Wilmington Data Crunch – Part 2: Showcase Turn

The showcase turn was an increasing radius on Day 1, the way most people drove it .  I lost of lot of time in it on my third run. The data can tell us how much.

If you recall from Part 1 we are looking at 20Hz GPS data. I don’t have engine parameters, steering angle, brake pressure… just position, velocity and acceleration and what can be derived from those.  For Part 2 I’ve slightly redefined the segments as compared to Part 1. They look like this, with the start being the lower left green dot:

Full 1 Mile GPS Track In 7 Segments

Full 1 Mile GPS Track In 7 Segments

The cross-mark is in the middle of the showcase turn, which is Segment 5. Here’s the segment time data, with Run 3 set as the baseline:

Segment Times- Part 2

Segment Times- Part 2

The Run 1 S5 delta is -00.40, meaning 4 tenths of a second faster (less time) than in Run 3. What happened to lose so much time the third time through this corner?

I do remember what happened, and it’s evident in the video, but as an exercise let’s see what we find in the data.

First up, it is clear from this close-up of the two tracks that Run 3 in red went a little deeper and therefore longer.

Showcase Turn Closeup

Showcase Turn Closeup

How much longer? The data says no more than 3 feet. Can that account for four tenths? Well, at 36 mph three feet takes less than .06 seconds… that’s only 15% of the delta. We need to look closer. (Doing such calcs is easy if you remember from high-school physics class that 60 mph is right at 88 ft/second. So, doing the proportion, 36 mph/60mph x 88 = 52.8 ft/s and 3 ft/52.8ft/s = .057s and .06/.4 = .15 or 15%)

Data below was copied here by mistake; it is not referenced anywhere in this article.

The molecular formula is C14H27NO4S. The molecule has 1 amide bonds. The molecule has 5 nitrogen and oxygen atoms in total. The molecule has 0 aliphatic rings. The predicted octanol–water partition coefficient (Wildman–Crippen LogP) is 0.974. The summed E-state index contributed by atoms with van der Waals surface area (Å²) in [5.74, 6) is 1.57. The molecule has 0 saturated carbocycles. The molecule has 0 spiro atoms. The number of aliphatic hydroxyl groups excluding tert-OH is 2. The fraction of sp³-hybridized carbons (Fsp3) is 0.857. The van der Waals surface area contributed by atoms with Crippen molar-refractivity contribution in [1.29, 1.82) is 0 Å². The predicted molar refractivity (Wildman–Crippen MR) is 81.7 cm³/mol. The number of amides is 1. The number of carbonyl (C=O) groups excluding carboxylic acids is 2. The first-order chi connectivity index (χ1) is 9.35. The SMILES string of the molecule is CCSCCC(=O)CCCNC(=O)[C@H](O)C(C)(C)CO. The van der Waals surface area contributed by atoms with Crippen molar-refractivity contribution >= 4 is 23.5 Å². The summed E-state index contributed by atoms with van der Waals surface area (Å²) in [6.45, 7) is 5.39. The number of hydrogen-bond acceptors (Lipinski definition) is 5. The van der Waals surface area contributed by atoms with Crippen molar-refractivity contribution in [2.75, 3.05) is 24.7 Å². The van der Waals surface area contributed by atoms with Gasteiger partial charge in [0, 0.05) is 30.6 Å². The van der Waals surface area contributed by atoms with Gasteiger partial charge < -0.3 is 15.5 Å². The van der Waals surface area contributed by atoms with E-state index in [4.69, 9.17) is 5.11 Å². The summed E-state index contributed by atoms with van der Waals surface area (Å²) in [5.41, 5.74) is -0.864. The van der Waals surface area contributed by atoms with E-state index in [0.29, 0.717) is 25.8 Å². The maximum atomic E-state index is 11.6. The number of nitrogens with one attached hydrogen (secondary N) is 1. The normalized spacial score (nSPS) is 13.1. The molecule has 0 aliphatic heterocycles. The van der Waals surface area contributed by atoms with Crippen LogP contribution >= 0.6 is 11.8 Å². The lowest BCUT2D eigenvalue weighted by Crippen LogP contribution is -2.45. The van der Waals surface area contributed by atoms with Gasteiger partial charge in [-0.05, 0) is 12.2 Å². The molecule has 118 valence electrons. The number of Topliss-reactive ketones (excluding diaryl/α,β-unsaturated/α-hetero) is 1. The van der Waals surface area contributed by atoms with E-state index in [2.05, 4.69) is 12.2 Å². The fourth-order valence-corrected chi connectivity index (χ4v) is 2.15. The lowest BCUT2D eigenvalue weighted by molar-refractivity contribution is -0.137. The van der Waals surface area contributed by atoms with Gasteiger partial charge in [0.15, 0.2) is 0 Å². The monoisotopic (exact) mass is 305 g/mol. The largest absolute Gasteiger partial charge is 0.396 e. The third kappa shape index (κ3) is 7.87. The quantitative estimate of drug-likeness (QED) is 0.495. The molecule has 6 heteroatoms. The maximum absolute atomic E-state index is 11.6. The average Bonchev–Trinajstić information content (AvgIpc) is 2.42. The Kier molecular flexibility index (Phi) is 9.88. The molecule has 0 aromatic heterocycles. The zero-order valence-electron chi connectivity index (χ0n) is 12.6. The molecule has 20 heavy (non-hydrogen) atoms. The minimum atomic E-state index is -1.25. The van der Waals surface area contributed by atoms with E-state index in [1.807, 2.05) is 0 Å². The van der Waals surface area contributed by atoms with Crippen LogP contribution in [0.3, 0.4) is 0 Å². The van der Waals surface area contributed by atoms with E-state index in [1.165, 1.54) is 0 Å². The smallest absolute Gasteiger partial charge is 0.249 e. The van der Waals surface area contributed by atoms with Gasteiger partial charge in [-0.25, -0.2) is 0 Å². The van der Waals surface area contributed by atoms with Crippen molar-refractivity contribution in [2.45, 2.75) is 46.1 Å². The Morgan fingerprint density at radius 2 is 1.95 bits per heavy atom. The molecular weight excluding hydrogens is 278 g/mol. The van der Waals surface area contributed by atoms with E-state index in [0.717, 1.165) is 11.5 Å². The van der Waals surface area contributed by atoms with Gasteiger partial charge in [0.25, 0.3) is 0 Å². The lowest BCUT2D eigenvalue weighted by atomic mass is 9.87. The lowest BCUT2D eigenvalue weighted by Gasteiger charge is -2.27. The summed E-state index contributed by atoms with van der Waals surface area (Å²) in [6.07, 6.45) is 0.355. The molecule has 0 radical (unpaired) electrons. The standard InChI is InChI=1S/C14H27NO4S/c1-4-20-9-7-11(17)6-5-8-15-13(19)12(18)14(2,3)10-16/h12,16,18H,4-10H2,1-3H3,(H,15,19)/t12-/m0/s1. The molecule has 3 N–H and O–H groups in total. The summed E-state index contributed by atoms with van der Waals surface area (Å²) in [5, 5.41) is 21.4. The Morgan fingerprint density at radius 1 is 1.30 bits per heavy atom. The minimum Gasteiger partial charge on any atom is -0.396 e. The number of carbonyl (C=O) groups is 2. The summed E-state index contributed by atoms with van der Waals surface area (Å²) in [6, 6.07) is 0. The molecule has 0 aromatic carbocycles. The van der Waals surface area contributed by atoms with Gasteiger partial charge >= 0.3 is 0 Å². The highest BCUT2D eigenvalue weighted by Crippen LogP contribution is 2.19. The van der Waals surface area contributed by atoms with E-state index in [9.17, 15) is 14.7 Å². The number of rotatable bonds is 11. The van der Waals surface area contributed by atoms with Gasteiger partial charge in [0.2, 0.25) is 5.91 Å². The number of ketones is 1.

Here are graphs of various parameters, all synched-up to position. If you want, I’ll walk you through it.

Segment 5 Data Graphs

Segment 5 Data Graphs

Speed is on top. Just before the 800 foot position the car in Run 3 (red) is going about 2 mph faster than Run 1 (blue) as I start slowing for the turn. This is at A on the next chart. Right at 800 feet the car is at a maximum of negative longitudinal acceleration of just about -1g as seen on the bottom trace and you can see the red goes a little lower than the blue. This is the maximum braking point for the corner. The traces show smooth brake application and relatively smooth coming off the brakes. (The longitudinal acceleration will read essentially zero when coasting.) So, the red run entered a little faster and braked a little harder. This  indicates I’m hustling the car a little more in run 3.
By about 840 we know that I’m beginning to apply throttle again because the longitudinal accelerations, both red and blue, are turning positive.

Showcase Turn Locations

Showcase Turn Locations

Minimum speeds for both tracks are reached at point B. Red gets down to 31.5 mph, while blue is a little slower at 29.5 mph. (I can look closer at the data to see this than you can read from the chart.) So, a 2 mph difference. So far, all is essentially identical and, in fact, the delta T trace is zero at 845 feet.

I need to explain that the delta T trace is baselined by Run 3. That’s the horizontal red line. (It can’t gain or lose to itself, so it’s flat.) The blue trace shows how Run 1 either gains or loses time to the baseline over the interval being graphed. This is one of the primary tools of data comparison. The blue trace has lost some time from about 770 to 870 feet. This is probably because the red entry was faster.

Then something strange happens. The blue line starts dropping toward the baseline (saving time!) and then goes underneath it. The blue trace continues to save time until the end of the trace and the amount by then is just at our 0.4 seconds. (See the 0.394 on the left side?) Point C on the track corresponds to the right edge of the graph.